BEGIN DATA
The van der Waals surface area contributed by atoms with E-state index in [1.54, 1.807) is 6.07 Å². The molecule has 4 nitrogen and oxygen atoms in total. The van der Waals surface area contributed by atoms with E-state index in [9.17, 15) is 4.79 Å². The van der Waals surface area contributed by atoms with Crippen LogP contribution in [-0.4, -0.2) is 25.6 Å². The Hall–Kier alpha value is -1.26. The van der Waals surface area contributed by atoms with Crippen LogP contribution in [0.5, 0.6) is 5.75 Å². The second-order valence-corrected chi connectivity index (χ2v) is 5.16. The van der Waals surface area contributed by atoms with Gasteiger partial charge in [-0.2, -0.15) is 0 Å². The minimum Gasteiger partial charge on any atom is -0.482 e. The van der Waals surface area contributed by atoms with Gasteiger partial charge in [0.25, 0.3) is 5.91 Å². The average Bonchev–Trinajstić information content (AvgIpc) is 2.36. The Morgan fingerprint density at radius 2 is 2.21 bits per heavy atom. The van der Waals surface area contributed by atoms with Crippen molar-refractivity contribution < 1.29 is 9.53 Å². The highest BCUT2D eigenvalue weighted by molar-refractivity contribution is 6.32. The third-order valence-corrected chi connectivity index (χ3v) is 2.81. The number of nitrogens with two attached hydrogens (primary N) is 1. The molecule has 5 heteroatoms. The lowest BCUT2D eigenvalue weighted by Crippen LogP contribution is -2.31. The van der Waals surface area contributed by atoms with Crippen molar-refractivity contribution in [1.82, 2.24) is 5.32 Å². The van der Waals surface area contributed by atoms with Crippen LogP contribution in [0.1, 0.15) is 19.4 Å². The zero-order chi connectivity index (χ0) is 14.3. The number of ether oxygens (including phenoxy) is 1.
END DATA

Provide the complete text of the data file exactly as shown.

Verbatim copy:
The van der Waals surface area contributed by atoms with E-state index in [1.54, 1.807) is 6.07 Å². The molecule has 4 nitrogen and oxygen atoms in total. The van der Waals surface area contributed by atoms with E-state index in [9.17, 15) is 4.79 Å². The van der Waals surface area contributed by atoms with Crippen LogP contribution in [-0.4, -0.2) is 25.6 Å². The Hall–Kier alpha value is -1.26. The van der Waals surface area contributed by atoms with Crippen LogP contribution in [0.5, 0.6) is 5.75 Å². The second-order valence-corrected chi connectivity index (χ2v) is 5.16. The van der Waals surface area contributed by atoms with Gasteiger partial charge in [-0.2, -0.15) is 0 Å². The minimum Gasteiger partial charge on any atom is -0.482 e. The van der Waals surface area contributed by atoms with Gasteiger partial charge in [0.25, 0.3) is 5.91 Å². The average Bonchev–Trinajstić information content (AvgIpc) is 2.36. The Morgan fingerprint density at radius 2 is 2.21 bits per heavy atom. The van der Waals surface area contributed by atoms with Crippen molar-refractivity contribution < 1.29 is 9.53 Å². The highest BCUT2D eigenvalue weighted by molar-refractivity contribution is 6.32. The third-order valence-corrected chi connectivity index (χ3v) is 2.81. The number of nitrogens with two attached hydrogens (primary N) is 1. The molecule has 5 heteroatoms. The lowest BCUT2D eigenvalue weighted by Crippen LogP contribution is -2.31. The van der Waals surface area contributed by atoms with Crippen molar-refractivity contribution in [1.82, 2.24) is 5.32 Å². The van der Waals surface area contributed by atoms with Crippen LogP contribution in [0.1, 0.15) is 19.4 Å². The zero-order chi connectivity index (χ0) is 14.3. The number of ether oxygens (including phenoxy) is 1.